Classes and Objects
Classes and objects are obviously central to Ruby, but at first sight
they can seem a little confusing. There seem to be a lot of concepts:
classes, objects, class objects, instance methods, class methods, and
singleton classes. In reality, however, Ruby has just a single
underlying class and object structure, which we'll discuss in this
chapter. In fact, the basic model is so simple, we can describe it in
a single paragraph.
A Ruby object has three components: a set of flags,
some instance variables, and an associated class. A Ruby class is an
object of class
, which contains all the object things plus a
list of methods and a reference to a superclass (which is itself
another class). All method calls in Ruby nominate a receiver (which is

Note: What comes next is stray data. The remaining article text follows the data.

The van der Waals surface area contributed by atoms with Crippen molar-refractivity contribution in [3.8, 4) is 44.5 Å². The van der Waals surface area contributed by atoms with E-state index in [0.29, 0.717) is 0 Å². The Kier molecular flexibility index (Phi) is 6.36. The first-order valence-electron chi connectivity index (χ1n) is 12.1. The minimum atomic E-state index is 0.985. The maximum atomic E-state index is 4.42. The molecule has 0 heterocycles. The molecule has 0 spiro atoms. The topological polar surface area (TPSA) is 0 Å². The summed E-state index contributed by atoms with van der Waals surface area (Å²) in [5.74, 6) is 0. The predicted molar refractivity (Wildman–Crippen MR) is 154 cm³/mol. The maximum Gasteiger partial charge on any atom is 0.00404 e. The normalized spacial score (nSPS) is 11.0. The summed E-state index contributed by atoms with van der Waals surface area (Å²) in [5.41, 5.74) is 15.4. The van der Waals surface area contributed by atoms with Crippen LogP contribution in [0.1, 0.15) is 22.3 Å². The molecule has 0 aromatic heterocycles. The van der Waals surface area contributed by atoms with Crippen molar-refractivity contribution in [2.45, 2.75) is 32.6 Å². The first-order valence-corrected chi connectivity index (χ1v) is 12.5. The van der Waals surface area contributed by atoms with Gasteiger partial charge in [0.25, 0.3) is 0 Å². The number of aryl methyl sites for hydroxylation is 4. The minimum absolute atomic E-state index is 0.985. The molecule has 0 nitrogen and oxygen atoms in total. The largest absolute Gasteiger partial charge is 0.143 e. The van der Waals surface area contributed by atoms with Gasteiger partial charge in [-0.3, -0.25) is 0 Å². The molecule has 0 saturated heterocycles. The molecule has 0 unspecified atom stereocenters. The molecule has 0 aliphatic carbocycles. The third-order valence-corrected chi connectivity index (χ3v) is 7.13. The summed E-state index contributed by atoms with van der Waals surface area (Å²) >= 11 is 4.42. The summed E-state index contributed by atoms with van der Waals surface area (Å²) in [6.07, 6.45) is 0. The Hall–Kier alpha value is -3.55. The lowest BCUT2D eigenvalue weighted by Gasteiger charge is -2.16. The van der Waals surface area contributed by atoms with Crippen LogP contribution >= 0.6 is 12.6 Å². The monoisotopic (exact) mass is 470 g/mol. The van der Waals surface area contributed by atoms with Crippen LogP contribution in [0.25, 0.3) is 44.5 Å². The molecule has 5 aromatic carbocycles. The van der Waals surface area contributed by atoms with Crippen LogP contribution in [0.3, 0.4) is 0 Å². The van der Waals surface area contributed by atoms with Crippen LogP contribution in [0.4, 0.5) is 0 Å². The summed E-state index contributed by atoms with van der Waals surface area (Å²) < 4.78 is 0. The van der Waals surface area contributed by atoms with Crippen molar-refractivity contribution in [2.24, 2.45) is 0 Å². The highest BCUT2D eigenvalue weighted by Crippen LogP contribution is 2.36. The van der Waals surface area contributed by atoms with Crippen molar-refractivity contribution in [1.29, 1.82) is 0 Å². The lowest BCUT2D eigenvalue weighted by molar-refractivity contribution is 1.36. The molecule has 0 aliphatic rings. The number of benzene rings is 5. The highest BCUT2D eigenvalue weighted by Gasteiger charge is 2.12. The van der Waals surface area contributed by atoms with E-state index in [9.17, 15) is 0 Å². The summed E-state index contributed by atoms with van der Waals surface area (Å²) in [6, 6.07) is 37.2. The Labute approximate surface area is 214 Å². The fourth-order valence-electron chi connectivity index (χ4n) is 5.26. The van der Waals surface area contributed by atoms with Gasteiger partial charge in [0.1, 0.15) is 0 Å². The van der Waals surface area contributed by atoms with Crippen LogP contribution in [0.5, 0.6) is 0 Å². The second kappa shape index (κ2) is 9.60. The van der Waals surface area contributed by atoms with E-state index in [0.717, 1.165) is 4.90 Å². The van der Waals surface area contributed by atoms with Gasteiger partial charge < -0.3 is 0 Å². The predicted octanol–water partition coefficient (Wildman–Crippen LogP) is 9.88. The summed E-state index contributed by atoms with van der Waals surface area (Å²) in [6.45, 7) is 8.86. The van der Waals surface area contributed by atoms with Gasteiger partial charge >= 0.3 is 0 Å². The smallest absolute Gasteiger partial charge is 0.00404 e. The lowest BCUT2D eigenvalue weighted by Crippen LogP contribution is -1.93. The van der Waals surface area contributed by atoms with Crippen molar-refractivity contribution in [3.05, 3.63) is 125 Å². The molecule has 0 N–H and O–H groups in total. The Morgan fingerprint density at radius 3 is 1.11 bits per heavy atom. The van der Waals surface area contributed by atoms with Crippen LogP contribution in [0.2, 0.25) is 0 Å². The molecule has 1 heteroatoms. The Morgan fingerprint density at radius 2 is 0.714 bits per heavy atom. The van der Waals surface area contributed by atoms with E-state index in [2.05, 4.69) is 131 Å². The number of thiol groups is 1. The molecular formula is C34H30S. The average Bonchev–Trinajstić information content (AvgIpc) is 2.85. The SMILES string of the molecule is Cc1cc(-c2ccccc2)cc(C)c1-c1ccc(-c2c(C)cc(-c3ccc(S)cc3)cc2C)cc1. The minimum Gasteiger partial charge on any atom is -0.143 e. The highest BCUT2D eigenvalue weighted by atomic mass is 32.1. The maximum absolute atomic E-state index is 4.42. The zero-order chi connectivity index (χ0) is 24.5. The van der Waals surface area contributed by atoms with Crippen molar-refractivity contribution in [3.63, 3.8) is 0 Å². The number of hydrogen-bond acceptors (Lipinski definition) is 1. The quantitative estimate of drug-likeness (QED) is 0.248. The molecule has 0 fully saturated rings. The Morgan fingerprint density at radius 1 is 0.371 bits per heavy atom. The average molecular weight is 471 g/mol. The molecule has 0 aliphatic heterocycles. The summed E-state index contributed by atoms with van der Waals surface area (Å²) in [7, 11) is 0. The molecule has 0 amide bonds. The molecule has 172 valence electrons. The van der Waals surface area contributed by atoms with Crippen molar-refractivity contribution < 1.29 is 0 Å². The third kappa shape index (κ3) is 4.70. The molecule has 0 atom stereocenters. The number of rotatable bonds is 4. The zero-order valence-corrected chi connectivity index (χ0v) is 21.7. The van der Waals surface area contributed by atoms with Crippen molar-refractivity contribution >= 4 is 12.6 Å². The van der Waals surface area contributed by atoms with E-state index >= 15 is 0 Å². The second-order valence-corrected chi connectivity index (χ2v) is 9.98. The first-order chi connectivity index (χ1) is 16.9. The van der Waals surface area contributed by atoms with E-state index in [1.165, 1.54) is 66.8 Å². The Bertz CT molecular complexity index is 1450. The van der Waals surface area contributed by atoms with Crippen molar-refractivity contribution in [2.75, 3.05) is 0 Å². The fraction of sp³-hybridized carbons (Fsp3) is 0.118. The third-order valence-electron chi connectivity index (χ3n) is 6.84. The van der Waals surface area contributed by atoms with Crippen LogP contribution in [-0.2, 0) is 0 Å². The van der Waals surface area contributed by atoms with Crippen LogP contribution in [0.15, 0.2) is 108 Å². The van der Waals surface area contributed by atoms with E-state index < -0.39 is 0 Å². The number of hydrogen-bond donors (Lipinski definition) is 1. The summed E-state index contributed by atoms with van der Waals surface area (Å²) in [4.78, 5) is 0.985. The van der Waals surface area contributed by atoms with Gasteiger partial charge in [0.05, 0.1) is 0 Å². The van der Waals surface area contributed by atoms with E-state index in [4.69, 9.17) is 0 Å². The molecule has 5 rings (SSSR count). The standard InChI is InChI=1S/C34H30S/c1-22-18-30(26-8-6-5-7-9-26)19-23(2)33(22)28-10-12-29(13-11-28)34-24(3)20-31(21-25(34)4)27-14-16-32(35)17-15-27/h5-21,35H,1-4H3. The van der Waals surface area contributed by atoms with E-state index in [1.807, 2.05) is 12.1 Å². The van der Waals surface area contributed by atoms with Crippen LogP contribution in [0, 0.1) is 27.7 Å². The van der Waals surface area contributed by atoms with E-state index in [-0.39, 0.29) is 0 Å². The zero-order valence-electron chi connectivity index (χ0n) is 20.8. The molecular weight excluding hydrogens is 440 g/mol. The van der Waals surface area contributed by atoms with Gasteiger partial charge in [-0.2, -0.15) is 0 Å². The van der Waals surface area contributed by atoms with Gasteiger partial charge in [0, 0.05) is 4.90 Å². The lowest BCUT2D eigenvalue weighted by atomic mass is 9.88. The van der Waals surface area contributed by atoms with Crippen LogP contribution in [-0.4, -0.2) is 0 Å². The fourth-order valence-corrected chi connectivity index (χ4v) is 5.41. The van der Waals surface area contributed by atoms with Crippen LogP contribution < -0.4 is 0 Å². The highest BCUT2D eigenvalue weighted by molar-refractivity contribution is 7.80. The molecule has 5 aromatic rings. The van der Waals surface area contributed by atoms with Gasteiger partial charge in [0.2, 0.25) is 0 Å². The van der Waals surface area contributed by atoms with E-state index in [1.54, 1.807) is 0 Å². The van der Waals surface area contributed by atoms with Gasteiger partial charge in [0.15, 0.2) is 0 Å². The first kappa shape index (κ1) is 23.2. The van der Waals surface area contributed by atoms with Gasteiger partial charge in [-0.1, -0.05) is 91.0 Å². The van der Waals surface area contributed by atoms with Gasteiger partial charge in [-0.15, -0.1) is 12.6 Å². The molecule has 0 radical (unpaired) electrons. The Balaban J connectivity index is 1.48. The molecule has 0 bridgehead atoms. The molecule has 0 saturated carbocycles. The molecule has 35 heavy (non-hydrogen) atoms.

, the current object).
Ruby finds the method to
invoke by looking at the list of methods in the receiver's class. If
it doesn't find the method there, it looks in the superclass, and then
in the superclass's
superclass, and so on. If the method cannot be found in the receiver's
class or any of its ancestors, Ruby invokes the method
on the original receiver.
And that's it---the entire explanation. On to the next chapter.
``But wait,'' you cry, ``I spent good money on this chapter. What
about all this other stuff---singleton classes, class methods, and so
on. How do they work?''